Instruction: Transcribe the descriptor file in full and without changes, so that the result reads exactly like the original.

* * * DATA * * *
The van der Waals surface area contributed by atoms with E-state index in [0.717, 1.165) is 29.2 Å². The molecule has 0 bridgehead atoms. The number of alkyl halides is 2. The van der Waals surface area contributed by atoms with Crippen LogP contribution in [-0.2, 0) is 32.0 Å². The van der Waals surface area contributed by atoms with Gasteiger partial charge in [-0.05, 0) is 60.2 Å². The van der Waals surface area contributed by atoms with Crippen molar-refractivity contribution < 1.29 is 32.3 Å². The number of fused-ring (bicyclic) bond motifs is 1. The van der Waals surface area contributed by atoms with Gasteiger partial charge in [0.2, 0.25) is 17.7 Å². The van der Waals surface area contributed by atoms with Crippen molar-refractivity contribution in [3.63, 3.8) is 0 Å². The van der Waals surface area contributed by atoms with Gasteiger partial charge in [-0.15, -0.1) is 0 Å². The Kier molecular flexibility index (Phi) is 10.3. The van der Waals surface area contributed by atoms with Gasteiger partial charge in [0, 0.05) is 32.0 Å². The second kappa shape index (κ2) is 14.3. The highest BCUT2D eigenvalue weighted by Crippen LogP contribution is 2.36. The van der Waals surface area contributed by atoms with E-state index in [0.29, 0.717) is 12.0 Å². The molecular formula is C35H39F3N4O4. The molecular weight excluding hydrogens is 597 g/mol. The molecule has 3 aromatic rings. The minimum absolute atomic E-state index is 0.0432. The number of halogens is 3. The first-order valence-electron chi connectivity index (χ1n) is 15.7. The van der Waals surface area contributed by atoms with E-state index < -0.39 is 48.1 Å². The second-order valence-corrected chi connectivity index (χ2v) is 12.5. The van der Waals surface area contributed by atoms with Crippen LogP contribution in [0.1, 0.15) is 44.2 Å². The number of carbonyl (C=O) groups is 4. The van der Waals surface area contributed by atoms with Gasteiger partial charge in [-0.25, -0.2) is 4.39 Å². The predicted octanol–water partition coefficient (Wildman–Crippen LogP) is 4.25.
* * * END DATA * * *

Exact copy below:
The van der Waals surface area contributed by atoms with E-state index in [0.717, 1.165) is 29.2 Å². The molecule has 0 bridgehead atoms. The number of alkyl halides is 2. The van der Waals surface area contributed by atoms with Crippen LogP contribution in [-0.2, 0) is 32.0 Å². The van der Waals surface area contributed by atoms with Gasteiger partial charge in [-0.05, 0) is 60.2 Å². The van der Waals surface area contributed by atoms with Crippen molar-refractivity contribution < 1.29 is 32.3 Å². The number of fused-ring (bicyclic) bond motifs is 1. The van der Waals surface area contributed by atoms with Gasteiger partial charge in [0.2, 0.25) is 17.7 Å². The van der Waals surface area contributed by atoms with Crippen molar-refractivity contribution in [3.63, 3.8) is 0 Å². The van der Waals surface area contributed by atoms with Gasteiger partial charge in [-0.15, -0.1) is 0 Å². The Kier molecular flexibility index (Phi) is 10.3. The van der Waals surface area contributed by atoms with Gasteiger partial charge in [0, 0.05) is 32.0 Å². The second kappa shape index (κ2) is 14.3. The highest BCUT2D eigenvalue weighted by Crippen LogP contribution is 2.36. The van der Waals surface area contributed by atoms with E-state index in [0.29, 0.717) is 12.0 Å². The molecular formula is C35H39F3N4O4. The molecular weight excluding hydrogens is 597 g/mol. The molecule has 3 aromatic rings. The minimum absolute atomic E-state index is 0.0432. The number of halogens is 3. The first-order valence-electron chi connectivity index (χ1n) is 15.7. The van der Waals surface area contributed by atoms with E-state index < -0.39 is 48.1 Å². The second-order valence-corrected chi connectivity index (χ2v) is 12.5. The van der Waals surface area contributed by atoms with Crippen LogP contribution in [0.1, 0.15) is 44.2 Å². The number of carbonyl (C=O) groups is 4. The van der Waals surface area contributed by atoms with Gasteiger partial charge in [-0.25, -0.2) is 4.39 Å². The predicted octanol–water partition coefficient (Wildman–Crippen LogP) is 4.25.